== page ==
• I never plug another blog but this one is really funny


      I thought he was on your blogroll..sorry bout that….sorry i will never plug another blog on your site…

      Besides who is better the Knyt and his eccentricities..i didnt spell that right but you know what i meant

      now get back to writing


      Actually you spelled “eccentricities” exactly right. I’ll check out the blog, thanks for the tip!

  5. I suggest the following alternate title for Stein’s book:
    Passive-Aggressive Writing; How to impress the Literati and Drive the Average Reader Crazy.


    That’s what his suggestions for dialogue remind me of: passive-aggressive people in conversation. Yes, if well done that can make for very good fiction, but it’s not the only right way.

    Thank you soooo much for affirming that for me! I didn’t think so either. I’ve never read the book, but that snippet sort of threw me.

  6. Ha! I like Sparkling Red’s alternate title. I might write a response to you on my own blog. I have to think some more.

    Well, glad I can provide fodder. 🙂 I liked her alternate title too. Great stuff.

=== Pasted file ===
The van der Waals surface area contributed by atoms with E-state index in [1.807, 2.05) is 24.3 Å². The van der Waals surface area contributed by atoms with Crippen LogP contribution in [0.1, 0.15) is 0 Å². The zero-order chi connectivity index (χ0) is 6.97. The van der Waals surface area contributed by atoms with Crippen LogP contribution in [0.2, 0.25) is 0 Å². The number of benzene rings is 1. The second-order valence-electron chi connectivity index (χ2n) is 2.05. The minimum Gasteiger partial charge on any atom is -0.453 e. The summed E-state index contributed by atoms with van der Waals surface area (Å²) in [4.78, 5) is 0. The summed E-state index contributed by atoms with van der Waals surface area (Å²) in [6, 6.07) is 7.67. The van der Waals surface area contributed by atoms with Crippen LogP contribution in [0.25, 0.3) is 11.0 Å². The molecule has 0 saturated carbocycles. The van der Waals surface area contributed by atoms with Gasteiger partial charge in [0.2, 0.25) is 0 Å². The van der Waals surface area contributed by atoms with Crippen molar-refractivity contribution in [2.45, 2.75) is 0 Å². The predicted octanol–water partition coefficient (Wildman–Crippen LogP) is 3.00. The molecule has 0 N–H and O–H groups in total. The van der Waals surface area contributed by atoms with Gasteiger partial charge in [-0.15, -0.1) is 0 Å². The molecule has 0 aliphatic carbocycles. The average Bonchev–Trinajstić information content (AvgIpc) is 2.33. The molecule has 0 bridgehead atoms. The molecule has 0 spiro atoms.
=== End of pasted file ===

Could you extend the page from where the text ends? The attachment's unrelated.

You worry too much. IMO the best thing you can do for your writing at this point is put the how-to books away for a while and write. Your dialog does a pretty good job the way it is. Don’t put yourself in somebody else’s box.

    /pep talk

    Thanks, sweetie. I appreciate that, especially from you.

  7. I agree with them – OMG -STOP OVER THINKING THIS!

    Oi, that’s so much harder to do than you can imagine!

    You know when you read a book you are enjoying that you are filling in the blanks or at least you think you are so you read more to find out for sure. That is part of what makes for a real page turner. But this can be from the action in the story action, dialogue or both (preferably) and makes us enjoy it more by the nuances.

    If you edit like this by over thinking it or overly worrying about it you will never finish editing the bloody book and none of us will ever get to read it – silly man. 🙂

    Hehehe! Yeah … yeah. I know. But I’m not exactly burning down the editing house right now, y’know? But I thank you for being so encouraging.

    Let your wife or someone else you trust edit your baby and they will probably kill it less than you will since you over think it and are overly critical of yourself.

    Chill Dude!

    I’m tryin’, I swear! Thank you so much!